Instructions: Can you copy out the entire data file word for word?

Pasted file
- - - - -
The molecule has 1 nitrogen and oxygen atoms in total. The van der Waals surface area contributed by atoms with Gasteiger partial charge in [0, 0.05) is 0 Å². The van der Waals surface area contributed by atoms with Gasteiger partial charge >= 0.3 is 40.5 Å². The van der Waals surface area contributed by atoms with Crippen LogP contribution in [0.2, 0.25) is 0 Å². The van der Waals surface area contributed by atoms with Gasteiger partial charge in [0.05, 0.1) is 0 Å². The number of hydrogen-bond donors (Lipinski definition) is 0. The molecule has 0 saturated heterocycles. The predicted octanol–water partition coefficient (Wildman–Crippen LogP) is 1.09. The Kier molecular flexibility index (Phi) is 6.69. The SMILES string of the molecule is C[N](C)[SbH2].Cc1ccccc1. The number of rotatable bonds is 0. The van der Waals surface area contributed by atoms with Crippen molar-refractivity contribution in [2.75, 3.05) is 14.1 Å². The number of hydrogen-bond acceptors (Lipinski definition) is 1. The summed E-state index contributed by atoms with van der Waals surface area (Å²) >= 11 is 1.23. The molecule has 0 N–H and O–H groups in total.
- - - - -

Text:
The molecule has 1 nitrogen and oxygen atoms in total. The van der Waals surface area contributed by atoms with Gasteiger partial charge in [0, 0.05) is 0 Å². The van der Waals surface area contributed by atoms with Gasteiger partial charge >= 0.3 is 40.5 Å². The van der Waals surface area contributed by atoms with Crippen LogP contribution in [0.2, 0.25) is 0 Å². The van der Waals surface area contributed by atoms with Gasteiger partial charge in [0.05, 0.1) is 0 Å². The number of hydrogen-bond donors (Lipinski definition) is 0. The molecule has 0 saturated heterocycles. The predicted octanol–water partition coefficient (Wildman–Crippen LogP) is 1.09. The Kier molecular flexibility index (Phi) is 6.69. The SMILES string of the molecule is C[N](C)[SbH2].Cc1ccccc1. The number of rotatable bonds is 0. The van der Waals surface area contributed by atoms with Crippen molar-refractivity contribution in [2.75, 3.05) is 14.1 Å². The number of hydrogen-bond acceptors (Lipinski definition) is 1. The summed E-state index contributed by atoms with van der Waals surface area (Å²) >= 11 is 1.23. The molecule has 0 N–H and O–H groups in total.